Pharming receives Orphan Drug Designation for the treatment of activated phosphoinositide 3-kinase delta syndrome (APDS)

Published : Wednesday, October 21, 2020, 6:19 pm
ACROFAN=Seunghee Shin | | SNS
 Pharming Group N.V. (Euronext Amsterdam: PHARM) today announced that the European Commission has granted orphan drug designation for leniolisib for the treatment of activated phosphoinositide 3-kinase delta syndrome (APDS), based on a positive opinion from the Committee for Orphan Medicinal Products (COMP) of the European Medicine Agency (EMA). Leniolisib was previously granted Orphan Drug Designation by the US Food and Drug Administration (FDA) in January 2018 for “the treatment of Activated PI3Kδ Syndrome (APDS) or p110δ-activating mutation causing senescent T cells, lymphadenopathy and immunodeficiency (PASLI)”.

The European Commission orphan drug designation provides certain regulatory procedural and financial incentives including, but not limited to, product market exclusivity for ten years in the EU following regulatory approval. To qualify, an investigational drug must be intended to treat a life-threatening or chronically debilitating condition that affects fewer than five in 10,000 people in the EU, and where the treatment provides a significant benefit to those affected by the condition or no satisfactory treatment is available.

Sijmen de Vries, Chief Executive Officer of Pharming, commented:
“We are pleased to have received orphan drug designation from the European Commission, an important milestone in the development of leniolisib for the treatment for APDS, an ultra-rare and debilitating disease. With no currently approved treatment, leniolisib has the potential to address a significant unmet need for patients with APDS. Leniolisib is currently being studied in a registration-enabling Phase II/III trial and remains, subject to regulatory approval, on track to launch in H2 2022.”

What is Activated Phosphoinositide 3-kinase Delta Syndrome (APDS)?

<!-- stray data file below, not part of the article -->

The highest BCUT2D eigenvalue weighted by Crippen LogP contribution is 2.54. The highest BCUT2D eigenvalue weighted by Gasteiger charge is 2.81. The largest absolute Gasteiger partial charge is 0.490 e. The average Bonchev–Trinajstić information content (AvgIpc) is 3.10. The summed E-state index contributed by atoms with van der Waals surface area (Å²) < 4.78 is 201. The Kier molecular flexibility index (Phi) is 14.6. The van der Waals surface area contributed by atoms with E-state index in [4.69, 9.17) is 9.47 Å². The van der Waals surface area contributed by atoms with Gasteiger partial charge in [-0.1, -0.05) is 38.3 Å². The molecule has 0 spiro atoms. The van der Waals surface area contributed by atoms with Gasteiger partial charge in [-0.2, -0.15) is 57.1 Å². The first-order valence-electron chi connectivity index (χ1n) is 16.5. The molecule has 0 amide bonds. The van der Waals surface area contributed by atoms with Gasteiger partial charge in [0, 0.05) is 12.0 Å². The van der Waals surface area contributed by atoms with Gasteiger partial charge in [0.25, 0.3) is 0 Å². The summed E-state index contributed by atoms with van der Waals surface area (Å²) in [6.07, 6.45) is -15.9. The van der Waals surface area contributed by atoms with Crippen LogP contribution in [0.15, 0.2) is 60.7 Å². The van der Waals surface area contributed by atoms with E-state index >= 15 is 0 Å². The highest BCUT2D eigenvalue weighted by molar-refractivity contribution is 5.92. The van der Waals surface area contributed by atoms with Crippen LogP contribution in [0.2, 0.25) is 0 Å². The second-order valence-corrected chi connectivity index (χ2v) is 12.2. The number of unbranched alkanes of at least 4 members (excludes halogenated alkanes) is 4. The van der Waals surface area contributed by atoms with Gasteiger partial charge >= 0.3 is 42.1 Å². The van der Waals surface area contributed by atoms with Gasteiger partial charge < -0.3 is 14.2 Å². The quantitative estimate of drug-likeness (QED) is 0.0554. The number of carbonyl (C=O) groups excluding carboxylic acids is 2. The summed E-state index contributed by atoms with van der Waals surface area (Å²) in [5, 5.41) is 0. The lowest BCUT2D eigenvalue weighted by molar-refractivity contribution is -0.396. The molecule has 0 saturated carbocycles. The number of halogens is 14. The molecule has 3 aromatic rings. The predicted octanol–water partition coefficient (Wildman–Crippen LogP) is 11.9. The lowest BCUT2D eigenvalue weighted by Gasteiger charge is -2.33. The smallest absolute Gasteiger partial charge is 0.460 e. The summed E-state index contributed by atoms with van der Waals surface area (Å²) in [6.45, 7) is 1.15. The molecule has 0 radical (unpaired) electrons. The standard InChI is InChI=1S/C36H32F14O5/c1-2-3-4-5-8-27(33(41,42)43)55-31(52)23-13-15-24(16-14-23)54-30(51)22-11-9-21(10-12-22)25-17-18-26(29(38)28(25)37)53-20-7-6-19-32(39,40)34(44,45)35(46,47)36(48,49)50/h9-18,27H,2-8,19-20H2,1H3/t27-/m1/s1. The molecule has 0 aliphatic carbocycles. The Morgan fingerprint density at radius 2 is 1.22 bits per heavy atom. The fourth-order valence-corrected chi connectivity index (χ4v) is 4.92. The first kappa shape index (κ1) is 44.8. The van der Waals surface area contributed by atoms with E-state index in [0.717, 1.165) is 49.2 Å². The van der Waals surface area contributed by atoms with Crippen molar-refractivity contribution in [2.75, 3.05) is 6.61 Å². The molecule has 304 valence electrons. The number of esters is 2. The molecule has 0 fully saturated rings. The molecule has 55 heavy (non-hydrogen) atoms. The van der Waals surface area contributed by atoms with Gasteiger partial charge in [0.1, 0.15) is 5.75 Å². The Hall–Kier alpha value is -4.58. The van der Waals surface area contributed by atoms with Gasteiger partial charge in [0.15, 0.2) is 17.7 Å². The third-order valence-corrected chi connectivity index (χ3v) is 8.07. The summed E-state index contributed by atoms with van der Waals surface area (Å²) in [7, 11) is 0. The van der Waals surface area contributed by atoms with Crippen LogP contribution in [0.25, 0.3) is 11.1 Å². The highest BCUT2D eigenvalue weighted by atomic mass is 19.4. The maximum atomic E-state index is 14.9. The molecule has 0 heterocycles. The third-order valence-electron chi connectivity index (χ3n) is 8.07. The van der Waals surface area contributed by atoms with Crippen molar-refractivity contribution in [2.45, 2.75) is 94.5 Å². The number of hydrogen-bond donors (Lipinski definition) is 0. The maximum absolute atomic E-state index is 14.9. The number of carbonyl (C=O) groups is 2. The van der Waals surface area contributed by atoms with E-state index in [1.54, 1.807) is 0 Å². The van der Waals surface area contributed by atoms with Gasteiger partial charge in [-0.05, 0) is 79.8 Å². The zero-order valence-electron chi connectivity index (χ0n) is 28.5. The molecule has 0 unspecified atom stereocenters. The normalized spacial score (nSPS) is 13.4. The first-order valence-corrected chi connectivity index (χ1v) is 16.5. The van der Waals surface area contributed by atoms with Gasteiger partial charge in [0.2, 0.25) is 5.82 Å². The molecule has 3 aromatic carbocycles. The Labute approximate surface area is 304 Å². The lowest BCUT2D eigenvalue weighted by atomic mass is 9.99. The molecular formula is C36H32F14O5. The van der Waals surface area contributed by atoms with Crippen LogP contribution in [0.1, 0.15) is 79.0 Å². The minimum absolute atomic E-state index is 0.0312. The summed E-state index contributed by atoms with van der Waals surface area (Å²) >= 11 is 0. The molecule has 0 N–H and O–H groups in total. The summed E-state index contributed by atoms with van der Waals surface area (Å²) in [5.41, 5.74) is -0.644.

Activated phosphoinositide 3-kinase-delta (PI3Kδ) syndrome (APDS) is caused by mutations in the gene PIK3CD (Type 1 APDS) or PIK3R1 (Type 2 APDS) that activate PI3Kδ. Synonyms for Type 1 and Type 2 APDS are PASLI-CD and PASLI-R1, respectively. PASLI is the acronym for p110δ-activating mutation causing senescent T cells, lymphadenopathy, and immunodeficiency.

APDS is defined as an ultra-rare, genetic, primary immunodeficiency disease characterized by increased susceptibility to recurrent and/or severe bacterial and viral infections, chronic benign lymphoproliferation, and/or autoimmune disease. The APDS incidence rate around the world is currently estimated to be 1-2 per million. The diagnosis of APDS is made by sequencing the genes PIK3CD and/or PIK3R1 in patients with a compatible phenotype, i.e., immunodeficiency and lymphoproliferation of unknown origin.

Beginning in childhood, people with APDS develop recurrent infections, particularly in the lungs, sinuses, and ears. Over time, recurrent respiratory tract infections can lead to a condition called bronchiectasis, which damages the passages leading from the windpipe to the lungs (bronchi) and can cause breathing problems. People with APDS may also have chronic active viral infections, commonly Epstein-Barr virus or cytomegalovirus infections. Sufferers also frequently develop lymphomas and other cancers.

Another possible feature of APDS is abnormal clumping of white blood cells. These clumps can lead to enlarged lymph nodes (lymphadenopathy), or the white blood cells can build up to form solid masses (nodular lymphoid hyperplasia), usually in the moist lining of the airways or intestines. While lymphadenopathy and nodular lymphoid hyperplasia are noncancerous (benign), APDS also increases the risk of developing a form of cancer called B-cell lymphoma.

Copyright © acrofan All Right Reserved

    Acrofan     |     Contact Us :     |     Contents API : RSS

Copyright © Acrofan All Right Reserved